Avoidable Death

Science is supposed to tell us what causes ill health so that we can do something about it. At least that’s one version of what science is supposed to do. Armed with health science, public health institutions can focus on the causes of illness and work to eliminate them. It’s called prevention.

Last week, the CDC—the primary national public health agency in the United States—published a report titled “Avoidable Deaths from Heart Disease, Stroke, and Hypertensive Disease.” The CDC is happy to report that things are looking good.

I’m suspicious of the phrase “avoidable death” as the CDC uses it. “Many heart disease and stroke deaths could be avoided through improvements in lifestyle behaviors, treatment of risk factors, and addressing the social determinants of health.”

So if public health and other institutions can eliminate “unhealthy lifestyle behaviors (e.g., tobacco use, inadequate physical activity, poor diet, and excessive alcohol use)” and treat risk factors such as “uncontrolled hypertension, elevated cholesterol, and obesity” something like a third of heart-related deaths would not occur. The CDC goes on to describe how “additional medical interventions, such as secondary prevention and evidence-based procedures to treat ischemic heart disease and stroke” will also reduce heart deaths.

What the CDC is describing is the medicalization of public health and prevention. This is clear from the way in which the CDC actually counts which deaths are avoidable: it’s simply any death caused by one of four diagnoses.

Even though it mentions “addressing the social determinants of health,” no further mention is made of how social injustice causes avoidable deaths. This is quite surprising given the data the CDC reports.

As I said, about a third of heart-related deaths could be avoided by the CDC’s reckoning—which has primarily to do with increased application of medical potions and procedures. Over the last ten years, the CDC’s version of prevention has gotten better so that the number of avoidable deaths has gone down. The improvement has been a little less than 4%—about 28,000 fewer people died unnecessarily.

But in this same report, the CDC shows that the rate of avoidable heart deaths varies quite dramatically among the 50 states and the District of Columbia. The state with the fewest number of unnecessary heart deaths (that would be Minnesota) has almost three times fewer avoidable deaths than the state with the most avoidable deaths (that would be the District of Columbia).

That’s a 300% difference in the rate of avoidable deaths caused by the state in which you live versus 4% caused by CDC sanctioned medical interventions.

My thinking on this and the missing social determinants of health are this…

Minnesota is one kind of social environment. The District of Columbia is another. If the Minnesota environment were reproduced in DC, it is not unreasonable to expect a significantly greater decrease in unnecessary heart deaths than that caused by lifestyle changes and medical risk factor treatments.

To go further along this path, the CDC report includes a map showing the rate of avoidable heart deaths by county. It’s well-known that the social determinants of health are more pronounced at the local level and so it’s noteworthy that the difference in avoidable heart deaths between the highest and lowest US counties is 10 times—that is, the best county with the fewest avoidable deaths is 1,000% better than the worst.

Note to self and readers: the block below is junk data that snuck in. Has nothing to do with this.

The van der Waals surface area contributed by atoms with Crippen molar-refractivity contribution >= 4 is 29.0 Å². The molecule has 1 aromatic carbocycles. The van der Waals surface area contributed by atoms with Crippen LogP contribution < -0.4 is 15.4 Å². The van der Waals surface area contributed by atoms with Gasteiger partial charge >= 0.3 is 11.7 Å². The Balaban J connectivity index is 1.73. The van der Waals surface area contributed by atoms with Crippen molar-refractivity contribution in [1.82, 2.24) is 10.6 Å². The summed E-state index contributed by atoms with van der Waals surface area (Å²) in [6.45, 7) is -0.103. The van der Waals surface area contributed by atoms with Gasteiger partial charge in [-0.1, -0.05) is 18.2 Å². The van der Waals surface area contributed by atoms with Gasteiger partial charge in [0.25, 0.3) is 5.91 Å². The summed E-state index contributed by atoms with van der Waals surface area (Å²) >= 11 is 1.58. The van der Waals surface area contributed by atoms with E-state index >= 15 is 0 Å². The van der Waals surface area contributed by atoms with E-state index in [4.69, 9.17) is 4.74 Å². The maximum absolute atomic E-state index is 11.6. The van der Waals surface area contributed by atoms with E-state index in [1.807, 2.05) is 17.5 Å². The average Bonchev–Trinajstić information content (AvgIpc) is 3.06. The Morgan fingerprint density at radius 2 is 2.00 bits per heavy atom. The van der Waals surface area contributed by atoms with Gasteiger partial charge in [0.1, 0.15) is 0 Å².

In other words, where you live and its social environment is far more powerful in reducing (or increasing) your risk of a heart attack than following the medical advice of your doctor or public health agency. This suggests to me that the most effective course of action to reduce your risk of a heart attack or stroke is to move to a place with a better rate of avoidable death.

We don’t need to stop at social causes of heart deaths. Consider not only social environments but physical environments as causes of heart deaths. Earlier this year, researchers at NYU published a paper on the detrimental effects of BPA in causing children to develop heart disease. It goes without saying that if your risk of getting heart disease increases so does your risk of death from heart disease.

The threat posed by BPA captures both social and physical environments. BPA is toxic. It is in products children use or to which children are exposed. It’s there because a company somewhere finds it financially beneficial to use BPA instead of an alternative. It’s also there because the body politic cannot muster the courage to say “No.”

Likewise, exposure to wireless technologies affects the heart. As with BPA, heart deaths are caused by what’s in the physical environment as well as the social environment in which the toxic exposure is caused by the needs of commerce and the failure of political institutions (public health institutions such as the CDC in particular) to act on the heart threat of wireless technologies.

I have trouble with the CDC’s concept of “avoidable death” because it leaves out too many avoidable causes—such as where and how we live and the exposures of that place. The CDC’s concept maintains focus on medical treatment outright or medical treatment by proxy. And most profoundly, I object to the focus on death or lack of it as the measure of health.

I’d much rather see statistics on the causes of avoidable suffering.